UA to remove plaques that honor students who served in Confederate Army, possibly rename buildings

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TUSCALOOSA, Ala. (WIAT) — The University of Alabama has announced that they will be removing three plaques that commemorate former students that served in the Confederate Army.

The decision was made by the Board of Trustees of the University of Alabama System and UA President Dr. Stuart Bell.

Officials say the plaques, originally located on and in front of the Gorgas Library, will now be moved to a “more appropriate historical setting.”

The Board of Trustees will also be looking into the possible renaming of buildings across the UA System campuses. A group of trustees will be selected to decide on any potential changes.

This comes following the removal of several Confederate monuments across the state.

Thousands of UA students have signed a petition hoping to rename buildings on campus whose namesakes have a racist history. 

Demarcus Joiner is part of the movement calling for change.  He is the UA SGA President.

“As a black man on campus, it’s hard to walk past a building named after a man who wanted you to be a slave for the rest of your life,” Joiner said. “It is time for change, it’s time for us to understand we shouldn’t have to walk past these buildings in fear. So that’s why we want to get these buildings changed.”

More than 17,000 students signed the petition and support this effort.  

Wendy Rawlings says it’s about time. She teaches English at Morgan Hall. John Morgan was a slave owner and a member of the Ku Klux Klan.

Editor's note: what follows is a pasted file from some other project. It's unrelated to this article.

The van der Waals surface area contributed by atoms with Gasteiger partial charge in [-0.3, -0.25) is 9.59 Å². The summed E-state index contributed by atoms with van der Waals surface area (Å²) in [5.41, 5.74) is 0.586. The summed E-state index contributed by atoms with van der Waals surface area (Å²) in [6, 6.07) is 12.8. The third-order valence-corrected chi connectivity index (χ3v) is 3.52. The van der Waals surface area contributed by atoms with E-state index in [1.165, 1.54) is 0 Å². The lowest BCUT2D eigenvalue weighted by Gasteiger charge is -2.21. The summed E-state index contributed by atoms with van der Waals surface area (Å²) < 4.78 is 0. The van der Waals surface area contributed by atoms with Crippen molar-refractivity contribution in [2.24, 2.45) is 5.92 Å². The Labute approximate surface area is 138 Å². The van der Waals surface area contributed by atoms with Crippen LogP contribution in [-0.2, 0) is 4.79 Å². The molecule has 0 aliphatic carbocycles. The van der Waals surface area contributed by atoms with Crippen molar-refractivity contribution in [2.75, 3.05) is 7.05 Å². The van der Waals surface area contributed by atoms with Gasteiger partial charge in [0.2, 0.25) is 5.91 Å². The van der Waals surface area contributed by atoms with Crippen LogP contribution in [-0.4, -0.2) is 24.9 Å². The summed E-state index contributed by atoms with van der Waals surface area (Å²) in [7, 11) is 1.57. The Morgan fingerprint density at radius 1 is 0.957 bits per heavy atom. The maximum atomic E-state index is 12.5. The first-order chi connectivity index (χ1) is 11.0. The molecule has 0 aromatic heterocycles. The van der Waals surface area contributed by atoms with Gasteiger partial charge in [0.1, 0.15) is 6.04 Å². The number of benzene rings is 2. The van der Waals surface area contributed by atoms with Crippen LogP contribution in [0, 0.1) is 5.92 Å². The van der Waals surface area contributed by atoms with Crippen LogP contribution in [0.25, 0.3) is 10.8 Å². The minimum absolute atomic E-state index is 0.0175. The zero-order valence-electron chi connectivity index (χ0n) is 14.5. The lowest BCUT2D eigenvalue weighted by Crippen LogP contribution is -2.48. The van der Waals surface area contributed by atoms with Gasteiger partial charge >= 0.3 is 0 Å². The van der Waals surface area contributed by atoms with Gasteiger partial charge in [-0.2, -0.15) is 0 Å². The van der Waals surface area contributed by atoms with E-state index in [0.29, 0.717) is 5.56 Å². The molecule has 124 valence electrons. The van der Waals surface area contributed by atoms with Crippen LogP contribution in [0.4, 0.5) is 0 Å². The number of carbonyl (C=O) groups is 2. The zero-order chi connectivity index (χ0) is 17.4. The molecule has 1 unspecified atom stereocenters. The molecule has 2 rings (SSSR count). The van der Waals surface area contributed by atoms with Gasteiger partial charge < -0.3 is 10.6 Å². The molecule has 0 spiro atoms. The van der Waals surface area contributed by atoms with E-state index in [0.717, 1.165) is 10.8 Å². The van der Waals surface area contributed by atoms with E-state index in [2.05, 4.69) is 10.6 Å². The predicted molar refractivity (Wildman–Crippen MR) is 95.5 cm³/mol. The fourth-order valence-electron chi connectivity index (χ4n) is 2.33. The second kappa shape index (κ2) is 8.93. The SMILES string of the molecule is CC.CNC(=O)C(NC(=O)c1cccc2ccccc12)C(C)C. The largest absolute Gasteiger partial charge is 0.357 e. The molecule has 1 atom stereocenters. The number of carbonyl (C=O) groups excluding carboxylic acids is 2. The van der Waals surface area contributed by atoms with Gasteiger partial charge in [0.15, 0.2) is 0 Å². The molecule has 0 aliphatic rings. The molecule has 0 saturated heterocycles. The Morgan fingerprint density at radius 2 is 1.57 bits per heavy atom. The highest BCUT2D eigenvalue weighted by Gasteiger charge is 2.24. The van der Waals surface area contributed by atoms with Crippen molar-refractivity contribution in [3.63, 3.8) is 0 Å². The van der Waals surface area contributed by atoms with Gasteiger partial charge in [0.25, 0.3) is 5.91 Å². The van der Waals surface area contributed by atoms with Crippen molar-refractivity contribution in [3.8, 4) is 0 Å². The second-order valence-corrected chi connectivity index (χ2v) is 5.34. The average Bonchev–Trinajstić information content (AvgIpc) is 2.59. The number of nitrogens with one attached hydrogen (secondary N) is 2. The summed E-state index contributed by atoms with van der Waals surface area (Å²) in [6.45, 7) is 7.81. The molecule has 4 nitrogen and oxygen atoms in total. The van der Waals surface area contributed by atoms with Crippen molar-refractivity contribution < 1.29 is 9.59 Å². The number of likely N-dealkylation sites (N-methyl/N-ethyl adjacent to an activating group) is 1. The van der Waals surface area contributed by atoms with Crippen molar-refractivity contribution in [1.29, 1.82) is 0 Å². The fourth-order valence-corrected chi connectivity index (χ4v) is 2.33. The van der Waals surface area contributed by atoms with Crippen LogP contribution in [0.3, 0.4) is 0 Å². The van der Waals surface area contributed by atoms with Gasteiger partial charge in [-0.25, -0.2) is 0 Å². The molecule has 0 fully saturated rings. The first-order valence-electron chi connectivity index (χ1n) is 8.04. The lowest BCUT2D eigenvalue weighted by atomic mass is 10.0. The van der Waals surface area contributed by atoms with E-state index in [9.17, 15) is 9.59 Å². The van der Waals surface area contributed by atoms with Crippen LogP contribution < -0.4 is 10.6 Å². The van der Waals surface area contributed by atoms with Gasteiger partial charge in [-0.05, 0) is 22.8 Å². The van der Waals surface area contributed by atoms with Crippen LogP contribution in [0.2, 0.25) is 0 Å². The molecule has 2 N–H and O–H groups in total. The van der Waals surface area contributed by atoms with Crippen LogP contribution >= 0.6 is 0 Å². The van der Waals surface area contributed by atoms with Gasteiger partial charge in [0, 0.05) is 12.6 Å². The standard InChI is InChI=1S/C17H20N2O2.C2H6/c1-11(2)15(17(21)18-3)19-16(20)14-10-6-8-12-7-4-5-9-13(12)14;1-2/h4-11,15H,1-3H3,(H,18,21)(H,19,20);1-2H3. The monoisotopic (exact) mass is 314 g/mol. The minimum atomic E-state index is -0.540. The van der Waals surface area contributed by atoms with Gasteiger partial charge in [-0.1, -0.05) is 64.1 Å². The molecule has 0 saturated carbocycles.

“It’s a symbolic move I think to a lot of people that don’t want to walk by statues and representations of people who have names on buildings who owned enslaved people,” Rawlings said. “And the fact that we are a college campus means that we should be doing some work to educate people about the past and to think differently about who we are going to celebrate and who we are not.”

In 2017, Rawlings helped to get John Morgan’s portrait removed from Morgan Hall. Some other buildings on campus on the hit list include Nott Hall and BB Comer Hall. Both men were slave owners in Alabama. 

Joiner says he is glad to be a part of this movement of change.

“We understand as far as SGA goes that we don’t want to erase history but we want to know that students know the history but we also don’t want students to feel scared or not feel that this campus is welcoming to them,” he said.

Board of Trustees President pro tem Ronald Gray has appointed a select group of Trustees including Judge John England, Jr., Barbara Humphrey, Vanessa Leonard, Harris Morrissette, Scott Phelps and Stan Starnes to review and study the names of buildings on all UA System campuses and report to the Board on any recommended changes.


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